Timeline to Trial

Wedding planners always suggest creating a timeline of tasks to accomplish as the big day approaches. Breaking down tasks and assigning them a priority in the buildup to the wedding is both efficient and stress-reducing. Getting to trial can be as hard as getting to the altar, with just as many moving parts to juggle. Here’s a handy timeline of pre-trial tasks that will get you to opening argument with your sanity.

100 Days before Trial Begins

  1. Do penultimate discovery, including wrapping up admissions and requesting witnesses and documents. (Last hearing on discovery motions 15 days before trial, Cal Rules of Ct 333.)
  2. Consider filing a summary judgment motion.
  3. Obtain stipulations.
  4. Request to inspect originals and surrounding files on site.

75 Days before Trial Begins

  1. Conduct final discovery. Get witness list (including all experts and qualifications (CCP §2037)), obtain maps, charts, diagrams, models, and illustrations.

60 Days before Trial Begins

  1. Subpoena all witnesses, friendly and unfriendly. Include memo to friendly witnesses.
  2. Send notices to produce parties and documents.

30 Days before Trial Begins

  1. Prepare settlement conference statement; advise client to attend settlement conference.
  2. Provide friendly witnesses with a copy of their deposition.
  3. Excerpt relevant interrogatories and admissions.
  4. Prepare demonstrative aids.
  5. Obtain stipulation or file motion for permission to file interrogatories, depositions, or admissions after pretrial conference.
  6. Prepare request for judicial notice.
  7. Prepare trial brief.
  8. Consider making CCP §998 offer to compromise.

15 Days before Trial Begins

  1. Prepare for jury, including preparing voir dire, jury instructions, and form of verdict (including special interrogatories for jury).
  2. Prepare subpoenas in blank for courtroom use.
  3. Pre-number exhibits.
  4. Prepare trial memoranda.
  5. Prepare CCP §170.6 motion to disqualify the trial judge; determine judge availability and biases.
  6. Make extra copies of depositions and documentary exhibits.
  7. Prepare exhibit list and index.
  8. Prepare summary of damages.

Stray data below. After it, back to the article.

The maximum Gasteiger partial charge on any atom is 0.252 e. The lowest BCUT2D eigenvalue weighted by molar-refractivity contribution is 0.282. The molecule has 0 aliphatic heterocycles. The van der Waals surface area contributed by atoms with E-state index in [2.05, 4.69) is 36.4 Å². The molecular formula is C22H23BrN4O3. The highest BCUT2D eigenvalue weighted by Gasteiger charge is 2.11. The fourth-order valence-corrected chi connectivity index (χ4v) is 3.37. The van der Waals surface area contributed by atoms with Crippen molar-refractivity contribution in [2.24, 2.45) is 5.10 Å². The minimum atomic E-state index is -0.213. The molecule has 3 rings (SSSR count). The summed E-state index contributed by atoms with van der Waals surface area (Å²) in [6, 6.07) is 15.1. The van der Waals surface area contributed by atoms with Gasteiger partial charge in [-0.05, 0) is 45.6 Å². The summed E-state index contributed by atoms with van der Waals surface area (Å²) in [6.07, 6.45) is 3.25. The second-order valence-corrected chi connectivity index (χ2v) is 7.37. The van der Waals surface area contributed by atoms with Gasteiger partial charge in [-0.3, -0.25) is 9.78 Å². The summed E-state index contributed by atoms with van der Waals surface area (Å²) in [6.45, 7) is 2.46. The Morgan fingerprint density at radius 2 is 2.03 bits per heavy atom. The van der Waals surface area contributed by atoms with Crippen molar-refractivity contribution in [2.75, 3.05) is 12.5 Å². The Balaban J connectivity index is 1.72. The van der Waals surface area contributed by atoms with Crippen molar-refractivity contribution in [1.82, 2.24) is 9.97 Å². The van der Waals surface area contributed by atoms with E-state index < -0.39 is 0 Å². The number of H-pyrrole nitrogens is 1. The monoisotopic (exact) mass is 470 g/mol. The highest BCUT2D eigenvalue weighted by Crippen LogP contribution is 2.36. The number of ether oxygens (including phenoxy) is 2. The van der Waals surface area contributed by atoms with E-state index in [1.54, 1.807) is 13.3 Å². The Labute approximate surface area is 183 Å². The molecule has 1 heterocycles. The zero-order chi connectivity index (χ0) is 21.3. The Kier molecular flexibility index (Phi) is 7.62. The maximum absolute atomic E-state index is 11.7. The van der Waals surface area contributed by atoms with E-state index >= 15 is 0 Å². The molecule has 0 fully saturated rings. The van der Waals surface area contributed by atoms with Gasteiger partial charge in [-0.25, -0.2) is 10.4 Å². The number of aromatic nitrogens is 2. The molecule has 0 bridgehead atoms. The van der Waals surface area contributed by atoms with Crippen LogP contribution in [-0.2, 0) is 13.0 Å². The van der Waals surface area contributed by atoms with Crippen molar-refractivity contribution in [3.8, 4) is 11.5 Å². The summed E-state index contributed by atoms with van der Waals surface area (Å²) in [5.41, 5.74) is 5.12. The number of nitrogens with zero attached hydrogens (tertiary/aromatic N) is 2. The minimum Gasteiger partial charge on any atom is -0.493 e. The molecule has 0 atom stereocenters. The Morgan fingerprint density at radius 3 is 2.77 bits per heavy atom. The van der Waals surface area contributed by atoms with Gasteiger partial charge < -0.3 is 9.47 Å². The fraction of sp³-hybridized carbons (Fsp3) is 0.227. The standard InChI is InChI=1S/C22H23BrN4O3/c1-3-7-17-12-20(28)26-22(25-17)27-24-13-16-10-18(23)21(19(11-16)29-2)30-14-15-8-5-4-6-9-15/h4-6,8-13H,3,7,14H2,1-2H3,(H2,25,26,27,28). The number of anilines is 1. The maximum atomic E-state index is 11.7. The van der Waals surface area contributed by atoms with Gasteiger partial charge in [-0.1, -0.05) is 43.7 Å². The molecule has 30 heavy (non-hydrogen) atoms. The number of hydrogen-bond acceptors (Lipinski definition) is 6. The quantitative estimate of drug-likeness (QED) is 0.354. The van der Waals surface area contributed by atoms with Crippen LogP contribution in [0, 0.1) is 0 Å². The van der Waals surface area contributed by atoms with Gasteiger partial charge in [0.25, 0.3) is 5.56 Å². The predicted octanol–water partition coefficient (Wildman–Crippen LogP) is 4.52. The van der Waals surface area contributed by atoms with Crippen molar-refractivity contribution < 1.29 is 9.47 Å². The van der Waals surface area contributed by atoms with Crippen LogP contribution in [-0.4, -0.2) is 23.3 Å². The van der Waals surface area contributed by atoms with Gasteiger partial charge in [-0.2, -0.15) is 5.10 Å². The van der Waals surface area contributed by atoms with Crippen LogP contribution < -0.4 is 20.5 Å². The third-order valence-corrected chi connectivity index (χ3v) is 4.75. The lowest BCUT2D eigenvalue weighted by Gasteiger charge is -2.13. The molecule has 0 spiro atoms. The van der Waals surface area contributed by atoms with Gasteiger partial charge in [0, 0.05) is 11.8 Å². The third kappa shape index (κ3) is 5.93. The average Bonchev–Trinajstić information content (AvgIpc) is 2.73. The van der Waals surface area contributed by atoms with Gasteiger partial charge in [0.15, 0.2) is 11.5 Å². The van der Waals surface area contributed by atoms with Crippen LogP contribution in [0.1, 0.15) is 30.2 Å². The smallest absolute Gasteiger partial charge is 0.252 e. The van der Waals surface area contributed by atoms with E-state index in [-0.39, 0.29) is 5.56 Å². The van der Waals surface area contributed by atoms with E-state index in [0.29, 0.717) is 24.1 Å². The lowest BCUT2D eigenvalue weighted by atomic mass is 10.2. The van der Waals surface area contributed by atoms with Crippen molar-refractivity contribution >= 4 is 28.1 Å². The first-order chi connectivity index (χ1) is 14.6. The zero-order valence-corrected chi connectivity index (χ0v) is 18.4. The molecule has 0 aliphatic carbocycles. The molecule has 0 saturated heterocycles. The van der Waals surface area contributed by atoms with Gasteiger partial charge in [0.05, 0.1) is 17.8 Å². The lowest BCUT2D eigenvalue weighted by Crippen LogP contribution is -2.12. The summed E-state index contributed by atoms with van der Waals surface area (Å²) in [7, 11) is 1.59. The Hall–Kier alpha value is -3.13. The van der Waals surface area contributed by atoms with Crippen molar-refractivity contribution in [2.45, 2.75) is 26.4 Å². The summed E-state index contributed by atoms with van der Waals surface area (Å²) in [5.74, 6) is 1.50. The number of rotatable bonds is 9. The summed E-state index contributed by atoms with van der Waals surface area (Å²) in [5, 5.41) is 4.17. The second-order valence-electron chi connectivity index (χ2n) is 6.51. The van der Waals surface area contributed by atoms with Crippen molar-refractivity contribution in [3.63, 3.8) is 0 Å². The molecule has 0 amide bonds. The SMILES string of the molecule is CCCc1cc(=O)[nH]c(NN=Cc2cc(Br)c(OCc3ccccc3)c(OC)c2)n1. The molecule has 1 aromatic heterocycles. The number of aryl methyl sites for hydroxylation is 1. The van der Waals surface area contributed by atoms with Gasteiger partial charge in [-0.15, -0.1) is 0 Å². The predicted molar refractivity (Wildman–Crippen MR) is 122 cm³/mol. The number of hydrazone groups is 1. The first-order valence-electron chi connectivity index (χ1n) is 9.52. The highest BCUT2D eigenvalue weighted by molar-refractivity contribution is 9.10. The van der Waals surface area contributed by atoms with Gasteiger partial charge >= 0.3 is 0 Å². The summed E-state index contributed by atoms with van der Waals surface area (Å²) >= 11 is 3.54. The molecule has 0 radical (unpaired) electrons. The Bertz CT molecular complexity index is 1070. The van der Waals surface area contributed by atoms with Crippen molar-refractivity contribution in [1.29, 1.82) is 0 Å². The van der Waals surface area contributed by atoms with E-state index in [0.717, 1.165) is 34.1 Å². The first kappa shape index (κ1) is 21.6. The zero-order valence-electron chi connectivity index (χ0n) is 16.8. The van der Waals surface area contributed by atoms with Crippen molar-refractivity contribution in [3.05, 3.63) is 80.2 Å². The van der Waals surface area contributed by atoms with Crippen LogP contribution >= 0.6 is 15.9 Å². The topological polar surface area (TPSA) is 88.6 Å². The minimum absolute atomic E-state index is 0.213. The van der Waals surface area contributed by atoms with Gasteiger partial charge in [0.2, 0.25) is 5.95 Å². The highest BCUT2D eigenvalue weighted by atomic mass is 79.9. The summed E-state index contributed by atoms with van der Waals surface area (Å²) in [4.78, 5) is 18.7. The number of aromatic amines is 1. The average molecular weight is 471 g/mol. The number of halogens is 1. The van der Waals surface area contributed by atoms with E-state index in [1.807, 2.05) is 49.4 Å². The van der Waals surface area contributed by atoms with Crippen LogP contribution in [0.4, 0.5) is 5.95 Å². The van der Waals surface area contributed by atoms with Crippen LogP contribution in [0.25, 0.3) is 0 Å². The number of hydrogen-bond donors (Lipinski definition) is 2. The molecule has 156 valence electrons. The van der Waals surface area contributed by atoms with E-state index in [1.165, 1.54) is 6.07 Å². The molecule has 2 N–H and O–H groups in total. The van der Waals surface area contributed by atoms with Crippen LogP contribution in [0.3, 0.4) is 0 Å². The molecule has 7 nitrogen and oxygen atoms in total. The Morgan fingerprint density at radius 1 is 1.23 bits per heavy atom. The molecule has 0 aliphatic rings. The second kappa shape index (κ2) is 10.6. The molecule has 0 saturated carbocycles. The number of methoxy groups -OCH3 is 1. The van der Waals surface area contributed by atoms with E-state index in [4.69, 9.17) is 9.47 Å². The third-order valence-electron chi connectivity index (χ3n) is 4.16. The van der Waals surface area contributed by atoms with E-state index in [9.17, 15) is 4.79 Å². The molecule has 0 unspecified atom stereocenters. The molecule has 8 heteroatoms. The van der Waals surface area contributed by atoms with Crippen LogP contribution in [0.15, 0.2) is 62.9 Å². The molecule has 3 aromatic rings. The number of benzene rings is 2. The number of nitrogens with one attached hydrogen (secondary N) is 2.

9. Prepare copies of depositions, interrogatories, admissions, for potential filing with court.

5 Days before Trial Begins

  1. Prepare individual witnesses, including cross-examination of key witnesses.
  2. Arrange for courtroom aids: audiovisual projector, podium, and other equipment.
  3. Determine courtroom availability; schedule witnesses.
  4. Outline voir dire and opening statement.
  5. Verify that there are sufficient copies of exhibits.
  6. Verify filing of depositions, interrogatories, admissions.
  7. Arrange weekend office help, e.g., copying, typing.

TRIAL DAY

  1. Turn over trial brief, witness list, and jury instructions to judge.
  2. Give premarked exhibits to clerk and check with clerk for system.
  3. Provide depositions, interrogatories, and admissions to the trial court for filing.
  4. Verify presence of courtroom aids.
  5. Look up biography of trial court.
  6. Determine Benchbook used by trial court and acquire it.

CEB books and Action Guides have got you covered for any of the issues that will arise in this timeline to trial: For help on any pre-trial discovery issues, go to CEB’s California Civil Discovery Practice; on preparing the opening statement, turn to CEB’s Persuasive Opening Statements and Closing Arguments Book; organizing trial-related documents is covered in California Trial Practice: Civil Procedure During Trial, chap 3 and Preparing for Trial (Action Guide).

© The Regents of the University of California, 2011. Unauthorized use and/or duplication of this material without express and written permission from this blog’s author and/or owner is strictly prohibited.

8 Responses

  1. As a forensic document examiner and expert witness, I prefer that the original documents in question be obtained as soon as they are available. An examination of copies is fine for a preliminary exam. I suggest starting with the originals, if possible and save the client some expert analysis fees.

  2. I am going to print this out to show clients what it really takes to go to trial, and to demonstrate all the prep work that is really needed. I didn’t really see anything about writing the closing argument. For me, I start writing the closing argument in my head at the first consultation, and am constantly working on it until the case is over. And this is usually when I am driving or supposed to focusing on something else. It is kind of hard to bill for this, but it is an important part.
    Thanks for sharing this good post.

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